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Lean hog commentary
Hog futures were unable to hold those strong price gains made in the first three days of the week. The dominant contract, October, only closed up $1.02 (December +$1.25), and the Zilmax issue for the cattle market will not leave that much of a production hole for pork to fill. It is good news in a very minor respect.
The June trade data was certainly good to see. June exports were only 1% lower than last year. In the previous seven months they ranged from 4% to 18% lower than last year. Imports were not too good with three months in a row of higher than last year figures. So with good news on exports and slightly good news from Zilmax, we are talking about downside? The issue here is not about good news that applied to the past. The concern here is about the future. You cannot get overly bearish from supply numbers yet. Hog slaughter will run about even with last year all the way through November. With cool weather you could argue pork production (slaughter numbers times carcass weight) may run about 1% higher. So for the short term, we are certainly bearish cash hogs but must figure that futures have the correct discount dialed in.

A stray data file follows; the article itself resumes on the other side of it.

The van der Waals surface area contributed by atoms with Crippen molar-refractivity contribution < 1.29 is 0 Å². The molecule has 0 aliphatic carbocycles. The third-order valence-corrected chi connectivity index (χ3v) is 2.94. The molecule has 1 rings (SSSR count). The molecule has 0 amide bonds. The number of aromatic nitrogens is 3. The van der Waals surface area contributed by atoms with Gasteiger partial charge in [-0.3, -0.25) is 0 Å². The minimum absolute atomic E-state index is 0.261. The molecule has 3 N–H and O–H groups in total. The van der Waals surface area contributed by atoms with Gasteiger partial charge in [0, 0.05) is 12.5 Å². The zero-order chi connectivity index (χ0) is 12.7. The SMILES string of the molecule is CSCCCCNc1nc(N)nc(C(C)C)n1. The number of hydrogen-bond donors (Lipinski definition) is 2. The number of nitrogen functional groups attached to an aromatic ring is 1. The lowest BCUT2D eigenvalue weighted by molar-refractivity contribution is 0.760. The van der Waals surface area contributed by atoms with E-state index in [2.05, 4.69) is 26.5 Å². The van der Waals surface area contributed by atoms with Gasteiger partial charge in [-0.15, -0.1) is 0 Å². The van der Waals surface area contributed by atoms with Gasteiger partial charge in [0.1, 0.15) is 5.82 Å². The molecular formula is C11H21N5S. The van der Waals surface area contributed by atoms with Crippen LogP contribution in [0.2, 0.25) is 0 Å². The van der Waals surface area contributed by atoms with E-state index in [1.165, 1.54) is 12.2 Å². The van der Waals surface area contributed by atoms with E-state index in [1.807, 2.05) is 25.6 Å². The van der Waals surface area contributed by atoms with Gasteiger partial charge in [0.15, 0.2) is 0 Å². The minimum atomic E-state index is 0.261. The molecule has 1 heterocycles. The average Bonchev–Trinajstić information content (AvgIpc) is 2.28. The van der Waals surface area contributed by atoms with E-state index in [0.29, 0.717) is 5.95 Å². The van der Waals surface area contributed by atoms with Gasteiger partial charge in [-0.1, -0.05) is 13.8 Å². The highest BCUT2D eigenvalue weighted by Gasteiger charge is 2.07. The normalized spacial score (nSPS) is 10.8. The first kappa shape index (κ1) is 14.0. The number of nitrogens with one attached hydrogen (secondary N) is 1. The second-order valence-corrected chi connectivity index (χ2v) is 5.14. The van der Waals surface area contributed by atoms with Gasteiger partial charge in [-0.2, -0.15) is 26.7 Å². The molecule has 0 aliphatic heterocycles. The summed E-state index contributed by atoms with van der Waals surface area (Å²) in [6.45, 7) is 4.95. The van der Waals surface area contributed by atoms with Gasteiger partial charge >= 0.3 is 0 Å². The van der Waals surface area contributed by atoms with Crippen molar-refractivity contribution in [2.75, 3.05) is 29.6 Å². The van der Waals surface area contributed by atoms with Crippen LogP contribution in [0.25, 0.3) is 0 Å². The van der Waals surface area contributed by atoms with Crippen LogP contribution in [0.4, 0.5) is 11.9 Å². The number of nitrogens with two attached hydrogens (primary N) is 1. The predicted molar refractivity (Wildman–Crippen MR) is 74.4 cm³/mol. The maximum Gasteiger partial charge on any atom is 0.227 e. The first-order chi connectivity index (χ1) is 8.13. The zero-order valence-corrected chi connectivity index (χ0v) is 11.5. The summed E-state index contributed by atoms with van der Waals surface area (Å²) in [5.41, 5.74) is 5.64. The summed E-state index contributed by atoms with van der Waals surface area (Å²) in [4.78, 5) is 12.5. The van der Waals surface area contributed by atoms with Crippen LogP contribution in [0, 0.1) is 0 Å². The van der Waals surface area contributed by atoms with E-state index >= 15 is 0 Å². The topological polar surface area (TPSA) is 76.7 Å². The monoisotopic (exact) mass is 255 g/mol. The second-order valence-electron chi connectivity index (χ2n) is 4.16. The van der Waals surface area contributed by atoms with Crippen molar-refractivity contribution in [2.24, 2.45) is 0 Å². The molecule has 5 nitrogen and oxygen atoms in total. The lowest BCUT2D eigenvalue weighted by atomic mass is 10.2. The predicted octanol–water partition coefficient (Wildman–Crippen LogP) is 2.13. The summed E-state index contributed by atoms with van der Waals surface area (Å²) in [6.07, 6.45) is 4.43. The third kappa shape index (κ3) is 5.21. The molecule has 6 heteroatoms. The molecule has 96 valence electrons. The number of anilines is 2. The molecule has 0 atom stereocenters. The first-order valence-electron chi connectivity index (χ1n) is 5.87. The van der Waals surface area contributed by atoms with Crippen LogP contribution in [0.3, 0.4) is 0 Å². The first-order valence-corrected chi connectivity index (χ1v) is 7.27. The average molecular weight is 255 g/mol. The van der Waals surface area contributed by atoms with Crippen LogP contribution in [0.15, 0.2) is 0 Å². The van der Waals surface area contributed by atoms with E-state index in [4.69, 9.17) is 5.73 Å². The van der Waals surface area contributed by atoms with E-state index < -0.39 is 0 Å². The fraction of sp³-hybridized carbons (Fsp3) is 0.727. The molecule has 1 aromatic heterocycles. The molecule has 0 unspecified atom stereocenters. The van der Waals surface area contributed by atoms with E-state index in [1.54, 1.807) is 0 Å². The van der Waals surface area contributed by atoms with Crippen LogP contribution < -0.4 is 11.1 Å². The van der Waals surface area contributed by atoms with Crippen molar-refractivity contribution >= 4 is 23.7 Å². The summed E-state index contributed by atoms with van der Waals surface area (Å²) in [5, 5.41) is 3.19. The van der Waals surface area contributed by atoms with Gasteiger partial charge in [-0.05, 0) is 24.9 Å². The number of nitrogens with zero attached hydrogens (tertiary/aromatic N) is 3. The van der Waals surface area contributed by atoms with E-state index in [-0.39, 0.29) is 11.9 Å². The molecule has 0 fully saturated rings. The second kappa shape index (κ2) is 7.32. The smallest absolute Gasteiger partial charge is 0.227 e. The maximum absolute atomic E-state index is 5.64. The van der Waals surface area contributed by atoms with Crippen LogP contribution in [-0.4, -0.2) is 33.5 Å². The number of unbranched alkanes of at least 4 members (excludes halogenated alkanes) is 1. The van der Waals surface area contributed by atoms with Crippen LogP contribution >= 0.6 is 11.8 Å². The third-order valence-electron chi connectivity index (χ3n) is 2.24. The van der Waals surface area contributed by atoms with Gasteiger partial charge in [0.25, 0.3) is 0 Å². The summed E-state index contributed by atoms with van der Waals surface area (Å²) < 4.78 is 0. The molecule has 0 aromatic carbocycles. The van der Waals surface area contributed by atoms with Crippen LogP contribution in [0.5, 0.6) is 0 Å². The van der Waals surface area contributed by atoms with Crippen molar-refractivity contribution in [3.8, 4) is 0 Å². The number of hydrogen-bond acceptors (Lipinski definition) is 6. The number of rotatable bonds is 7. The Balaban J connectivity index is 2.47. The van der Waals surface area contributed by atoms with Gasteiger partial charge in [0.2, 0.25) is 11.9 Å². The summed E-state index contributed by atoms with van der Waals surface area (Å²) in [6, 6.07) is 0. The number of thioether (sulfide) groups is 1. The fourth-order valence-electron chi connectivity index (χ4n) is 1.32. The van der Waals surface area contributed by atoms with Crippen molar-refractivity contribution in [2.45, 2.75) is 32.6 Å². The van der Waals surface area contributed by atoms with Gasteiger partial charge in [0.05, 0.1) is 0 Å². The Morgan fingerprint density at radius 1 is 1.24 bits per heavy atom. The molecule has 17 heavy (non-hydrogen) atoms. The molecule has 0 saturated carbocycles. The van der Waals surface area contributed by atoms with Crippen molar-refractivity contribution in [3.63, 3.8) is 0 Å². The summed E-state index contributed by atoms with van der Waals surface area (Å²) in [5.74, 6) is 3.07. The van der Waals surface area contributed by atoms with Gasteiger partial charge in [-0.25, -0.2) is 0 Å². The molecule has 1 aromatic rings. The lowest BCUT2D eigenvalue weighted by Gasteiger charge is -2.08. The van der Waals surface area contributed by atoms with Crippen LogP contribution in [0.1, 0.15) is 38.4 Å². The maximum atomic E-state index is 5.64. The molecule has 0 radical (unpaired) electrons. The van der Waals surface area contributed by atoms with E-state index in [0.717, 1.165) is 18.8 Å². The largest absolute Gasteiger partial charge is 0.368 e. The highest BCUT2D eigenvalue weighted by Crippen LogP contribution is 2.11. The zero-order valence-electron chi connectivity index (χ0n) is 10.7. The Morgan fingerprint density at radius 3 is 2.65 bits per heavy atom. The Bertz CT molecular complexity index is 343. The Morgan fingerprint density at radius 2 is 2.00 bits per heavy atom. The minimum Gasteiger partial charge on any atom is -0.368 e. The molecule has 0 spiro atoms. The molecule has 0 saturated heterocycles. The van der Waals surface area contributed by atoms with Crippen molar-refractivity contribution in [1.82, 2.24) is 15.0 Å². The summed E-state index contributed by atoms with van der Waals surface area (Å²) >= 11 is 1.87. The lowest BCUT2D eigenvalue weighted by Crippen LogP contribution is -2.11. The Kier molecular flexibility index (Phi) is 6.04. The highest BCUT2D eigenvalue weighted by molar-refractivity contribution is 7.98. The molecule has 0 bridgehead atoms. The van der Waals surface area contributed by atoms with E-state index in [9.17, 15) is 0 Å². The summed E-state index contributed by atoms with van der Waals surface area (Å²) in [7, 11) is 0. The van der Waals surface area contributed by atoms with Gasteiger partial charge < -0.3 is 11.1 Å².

The month of December, and on through 2014, is where the transition will hit. Before the PED discussion, you can project slaughter around 2% higher than last year and pork production perhaps 3% higher (heavier weights). Allendale computes that PED could bring slaughter numbers back to even with last year for December and January. Others in the industry suggest a PED adjustment will actually bring it down to below last year levels. Our numbers suggest $80 for a downside target for December futures. If you plug in the worse of the PED scenarios you are looking at $85 to $87 December hogs.
We can certainly see both sides of the winter pricing argument. Our real focus right now though is 100% on the 2014 contracts. Using our bearish projections of grain prices we are projecting much of 2014 to see hogs breakeven of $75 per lean weight. To us this is just too much incentive for the vast majority of producers to pass up. In summary, the rally we discussed from mid July to early August has happened. It even got a little better than we had hoped. However, now it is time to focus on the downside. Producers who simply don’t want to hedge the winter’s markets due to PED concerns are strongly encouraged to take a look at the spring and beyond period. We remain 100% hedged on hog market reports through August 2014.